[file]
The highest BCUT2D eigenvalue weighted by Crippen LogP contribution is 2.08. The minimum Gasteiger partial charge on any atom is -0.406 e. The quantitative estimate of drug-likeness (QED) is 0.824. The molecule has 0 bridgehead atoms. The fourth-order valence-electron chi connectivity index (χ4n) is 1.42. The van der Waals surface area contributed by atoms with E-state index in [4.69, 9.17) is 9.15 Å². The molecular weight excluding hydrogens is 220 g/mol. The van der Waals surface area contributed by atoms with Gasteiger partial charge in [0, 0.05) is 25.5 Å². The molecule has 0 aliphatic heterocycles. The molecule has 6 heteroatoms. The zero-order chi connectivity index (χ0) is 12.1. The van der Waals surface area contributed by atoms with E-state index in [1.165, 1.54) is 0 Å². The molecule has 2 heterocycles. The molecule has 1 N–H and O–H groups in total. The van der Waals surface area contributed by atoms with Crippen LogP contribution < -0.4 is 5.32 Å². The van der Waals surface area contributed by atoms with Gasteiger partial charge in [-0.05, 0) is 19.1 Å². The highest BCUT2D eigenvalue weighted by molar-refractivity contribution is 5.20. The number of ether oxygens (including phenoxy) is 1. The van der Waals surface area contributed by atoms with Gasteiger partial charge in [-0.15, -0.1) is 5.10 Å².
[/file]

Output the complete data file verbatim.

The highest BCUT2D eigenvalue weighted by Crippen LogP contribution is 2.08. The minimum Gasteiger partial charge on any atom is -0.406 e. The quantitative estimate of drug-likeness (QED) is 0.824. The molecule has 0 bridgehead atoms. The fourth-order valence-electron chi connectivity index (χ4n) is 1.42. The van der Waals surface area contributed by atoms with E-state index in [4.69, 9.17) is 9.15 Å². The molecular weight excluding hydrogens is 220 g/mol. The van der Waals surface area contributed by atoms with Gasteiger partial charge in [0, 0.05) is 25.5 Å². The molecule has 0 aliphatic heterocycles. The molecule has 6 heteroatoms. The zero-order chi connectivity index (χ0) is 12.1. The van der Waals surface area contributed by atoms with E-state index in [1.165, 1.54) is 0 Å². The molecule has 2 heterocycles. The molecule has 1 N–H and O–H groups in total. The van der Waals surface area contributed by atoms with Crippen LogP contribution < -0.4 is 5.32 Å². The van der Waals surface area contributed by atoms with Gasteiger partial charge in [-0.05, 0) is 19.1 Å². The highest BCUT2D eigenvalue weighted by molar-refractivity contribution is 5.20. The number of ether oxygens (including phenoxy) is 1. The van der Waals surface area contributed by atoms with Gasteiger partial charge in [-0.15, -0.1) is 5.10 Å².